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On 19July 2002, the European parliament give out a regulation requiring all EU listed firms to organise their consolidated financial statements based on international accounting standards (IAS/IFRS) by 2005. International Financial Reporting Standards (IFRS) have been established to blend corporate accounting practice and to answer the need for high quality standards to be approved in the world's foremost capital markets.
Ball et al. (2003) argue that adopting top quality standards can be a necessary condition for great quality information, however not essentially an adequate one. This paper contributes to the argument by examining whether or not the adoption of high quality standards like IFRS is related to high financial reporting quality. In particular, we question whether the adoption of the IFRS will result in a decrease in earnings management of France or not. We chose France because it is among the first-time adopters and also a code-law country. Previous research provides the evidence that earnings managements are higher in code-law countries with low invertor's protection rights, compared to common code-law countries with the high investor protection rights (Van Tendeloo & Vanstraelen, 2005; Leuz, Nanda & Wysocki, 2003). Previous literatures concentrated mainly on the voluntary adoption effect of IAS/IFRS for German companies on earnings management (Van Tendeloo & Vanstraelen 2005; Barth, landsman & Lang, 2008). So this paper will examine the mandatory adoption effect of IAS/IFRS on earnings management in French companies.
What is Earnings Management?
Stakeholders largely base their decisions on the financial statements of a company. Therefore, it is important that the financial statements provide a true and fair view of the companies' position and performance. The informative value of financial statements is one of the factors dependent on whether the presented earnings are manually managed by the ma nagers of a company, a phenomenon termed as earnings management. For example, a manager may intend to manipulate earnings when his/her bonus depends on the financial results of the company. In this case, earnings management is seen as a negative phenomenon, since it is clear that stakeholders cannot fully rely on financial statements when they are managed in the interest of the managers. "In general, it is assumed that earnings management has a negative impact on the transparency and comparability of financial reporting" (Heemskerk, 2006). Van Beest (2008) also states that earnings management is in general seen as a negative phenomenon and defines earnings management as the use or abuse of accounting decisions to make the financial report look 'better'. Also, according to him, IFRS is an accounting standard that is of high quality, which should lead to an increase in the quality of the financial statements (Beest, 2008). So it is actually assumed that the introduction of IFRS increases the quality of financial reports. Following Ball (2006) and Dechow, Ge and Schrand (2010), earnings management is one of the proxies that has an influence on the quality of financial reporting. In the case earnings management is seen as bad, it is assumed that earnings that are not managed are of higher quality than earnings that are managed (Ball, 2006; Dechow, 2010). This is consistent especially with the second of the following four requirements of Ball (2006) of financial reporting quality: "1) accurate depiction of economic reality, 2) low capacity for managerial manipulation, 3) timeliness and 4) asymmetric timeliness". The fact that earnings management is generally negative in nature is an important assumption for this study.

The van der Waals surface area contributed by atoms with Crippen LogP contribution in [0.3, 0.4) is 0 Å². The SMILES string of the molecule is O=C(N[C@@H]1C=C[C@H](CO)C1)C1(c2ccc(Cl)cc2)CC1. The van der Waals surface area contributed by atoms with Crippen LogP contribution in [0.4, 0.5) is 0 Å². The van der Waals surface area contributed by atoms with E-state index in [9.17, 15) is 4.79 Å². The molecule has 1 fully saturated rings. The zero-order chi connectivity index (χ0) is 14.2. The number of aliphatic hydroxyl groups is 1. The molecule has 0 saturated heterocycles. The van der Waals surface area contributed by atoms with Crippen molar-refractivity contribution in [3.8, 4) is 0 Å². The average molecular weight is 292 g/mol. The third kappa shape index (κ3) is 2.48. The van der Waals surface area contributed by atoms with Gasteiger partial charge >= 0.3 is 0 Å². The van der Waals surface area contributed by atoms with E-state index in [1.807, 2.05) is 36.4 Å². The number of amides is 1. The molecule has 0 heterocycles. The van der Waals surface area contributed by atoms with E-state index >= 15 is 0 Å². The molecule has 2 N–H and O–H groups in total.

Due to increasing internationalization of business, the need for uniformity in accounting standards is also growing so that investors can rely on and compare financial statements of national and foreign companies. Moreover, auditors of financial statements need to know the differences in opportunities for earnings management that may arise with the new standards: a higher level of earnings management results in a higher risk for the auditors, since there is a greater chance that boundaries of materiality will be exceeded.
However, a dilemma regarding the fruitfulness of IFRS still remains: did the introduction of the requirement to prepare financial statements in accordance with IFRS indeed increase the informative value of the financial statements? More precisely, did the introduction of IFRS lead to a decrease in the level of earnings management? This dilemma leads to the necessity to research further in this field. In my research, I will concentrate on one of the first time adopters of the IFRS: France, which was required to comply with IFRS for its listed companies since 2005 and hence the effects of IFRS adoption on their earnings management will be more pronounced and easy to determine. Therefore, the main question that my research will be based on is: